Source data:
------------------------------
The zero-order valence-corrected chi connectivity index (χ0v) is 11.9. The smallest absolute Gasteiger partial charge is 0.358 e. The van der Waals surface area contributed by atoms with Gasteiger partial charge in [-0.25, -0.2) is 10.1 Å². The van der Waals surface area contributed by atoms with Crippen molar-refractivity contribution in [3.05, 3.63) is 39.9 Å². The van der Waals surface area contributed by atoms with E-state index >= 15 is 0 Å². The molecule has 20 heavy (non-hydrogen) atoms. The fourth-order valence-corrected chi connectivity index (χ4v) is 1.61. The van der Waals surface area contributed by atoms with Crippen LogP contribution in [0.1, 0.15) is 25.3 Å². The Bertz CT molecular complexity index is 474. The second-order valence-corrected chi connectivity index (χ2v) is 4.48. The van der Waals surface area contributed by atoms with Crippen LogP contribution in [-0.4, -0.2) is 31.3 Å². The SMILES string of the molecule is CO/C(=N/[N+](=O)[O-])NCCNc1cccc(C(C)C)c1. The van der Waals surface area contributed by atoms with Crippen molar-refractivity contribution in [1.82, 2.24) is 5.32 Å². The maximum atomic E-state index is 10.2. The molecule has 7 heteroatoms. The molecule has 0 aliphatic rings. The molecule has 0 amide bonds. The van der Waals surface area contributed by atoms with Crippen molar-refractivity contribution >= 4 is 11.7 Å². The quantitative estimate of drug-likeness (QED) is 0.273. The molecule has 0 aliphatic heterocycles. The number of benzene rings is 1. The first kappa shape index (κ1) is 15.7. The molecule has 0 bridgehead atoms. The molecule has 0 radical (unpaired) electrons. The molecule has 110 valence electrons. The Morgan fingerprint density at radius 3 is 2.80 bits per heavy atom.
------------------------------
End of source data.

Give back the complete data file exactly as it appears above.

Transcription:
The zero-order valence-corrected chi connectivity index (χ0v) is 11.9. The smallest absolute Gasteiger partial charge is 0.358 e. The van der Waals surface area contributed by atoms with Gasteiger partial charge in [-0.25, -0.2) is 10.1 Å². The van der Waals surface area contributed by atoms with Crippen molar-refractivity contribution in [3.05, 3.63) is 39.9 Å². The van der Waals surface area contributed by atoms with E-state index >= 15 is 0 Å². The molecule has 20 heavy (non-hydrogen) atoms. The fourth-order valence-corrected chi connectivity index (χ4v) is 1.61. The van der Waals surface area contributed by atoms with Crippen LogP contribution in [0.1, 0.15) is 25.3 Å². The Bertz CT molecular complexity index is 474. The second-order valence-corrected chi connectivity index (χ2v) is 4.48. The van der Waals surface area contributed by atoms with Crippen LogP contribution in [-0.4, -0.2) is 31.3 Å². The SMILES string of the molecule is CO/C(=N/[N+](=O)[O-])NCCNc1cccc(C(C)C)c1. The van der Waals surface area contributed by atoms with Crippen molar-refractivity contribution in [1.82, 2.24) is 5.32 Å². The maximum atomic E-state index is 10.2. The molecule has 7 heteroatoms. The molecule has 0 aliphatic rings. The molecule has 0 amide bonds. The van der Waals surface area contributed by atoms with Crippen molar-refractivity contribution >= 4 is 11.7 Å². The quantitative estimate of drug-likeness (QED) is 0.273. The molecule has 0 aliphatic heterocycles. The number of benzene rings is 1. The first kappa shape index (κ1) is 15.7. The molecule has 0 bridgehead atoms. The molecule has 0 radical (unpaired) electrons. The molecule has 110 valence electrons. The Morgan fingerprint density at radius 3 is 2.80 bits per heavy atom.